A Case Study in Scientific Inquiry: Investigating Mimicry in Snake Populations

  • In mimicry, a harmless species resembles a harmful species

  • An example of mimicry is a stinging honeybee and a nonstinging mimic, a flower fly


Le 1 26

LE 1-26

Flower fly (nonstinging)

Honeybee (stinging)


Chapter 1

  • This case study examines king snakes’ mimicry of poisonous coral snakes

  • The hypothesis states that mimics benefit when predators mistake them for harmful species

  • The mimicry hypothesis predicts that predators in non–coral snake areas will attack king snakes more frequently than will predators that live where coral snakes are present


Le 1 27

LE 1-27

Scarlet king snake

Key

Range of scarlet

king snake

Range of eastern

coral snake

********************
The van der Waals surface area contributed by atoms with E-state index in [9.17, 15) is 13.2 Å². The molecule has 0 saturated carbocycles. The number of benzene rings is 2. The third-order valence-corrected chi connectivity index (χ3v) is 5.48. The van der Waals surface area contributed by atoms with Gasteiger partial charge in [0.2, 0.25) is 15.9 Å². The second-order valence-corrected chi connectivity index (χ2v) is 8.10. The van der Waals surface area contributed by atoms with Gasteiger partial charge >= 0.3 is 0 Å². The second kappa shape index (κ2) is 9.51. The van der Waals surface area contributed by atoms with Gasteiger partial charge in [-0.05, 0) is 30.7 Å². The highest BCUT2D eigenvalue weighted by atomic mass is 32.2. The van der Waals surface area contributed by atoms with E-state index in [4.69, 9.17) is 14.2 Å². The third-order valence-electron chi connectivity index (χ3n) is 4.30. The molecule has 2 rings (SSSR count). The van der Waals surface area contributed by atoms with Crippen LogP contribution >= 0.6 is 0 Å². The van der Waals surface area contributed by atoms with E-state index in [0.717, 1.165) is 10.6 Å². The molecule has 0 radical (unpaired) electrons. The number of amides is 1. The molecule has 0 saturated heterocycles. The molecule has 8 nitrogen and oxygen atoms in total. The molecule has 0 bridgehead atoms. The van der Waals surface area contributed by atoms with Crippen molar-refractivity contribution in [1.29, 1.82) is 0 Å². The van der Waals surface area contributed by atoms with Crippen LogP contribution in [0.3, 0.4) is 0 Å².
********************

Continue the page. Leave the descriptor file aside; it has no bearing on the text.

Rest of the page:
Eastern coral

snake

North

Carolina

South

Carolina

Scarlet king snake


Field experiments with artificial snakes

Field Experiments with Artificial Snakes

  • To test this mimicry hypothesis, researchers made hundreds of artificial snakes:

    • An experimental group resembling king snakes

    • A control group resembling plain brown snakes

  • Equal numbers of both types were placed at field sites, including areas without coral snakes

  • After four weeks, the scientists retrieved the artificial snakes and counted bite or claw marks

  • The data fit the predictions of the mimicry hypothesis


Le 1 28

LE 1-28

(a) Artificial king snake

(b) Artificial brown snake that has been attacked


Le 1 29

LE 1-29

17%

In areas where coral snakes

were absent, most attacks

were on artificial king snakes.

83%

Key

North

Carolina

% of attacks on

artificial king snakes

% of attacks on

brown artificial snakes

South

Carolina

Field site with

artificial snakes

16%

84%

In areas where coral

snakes were present,

most attacks were on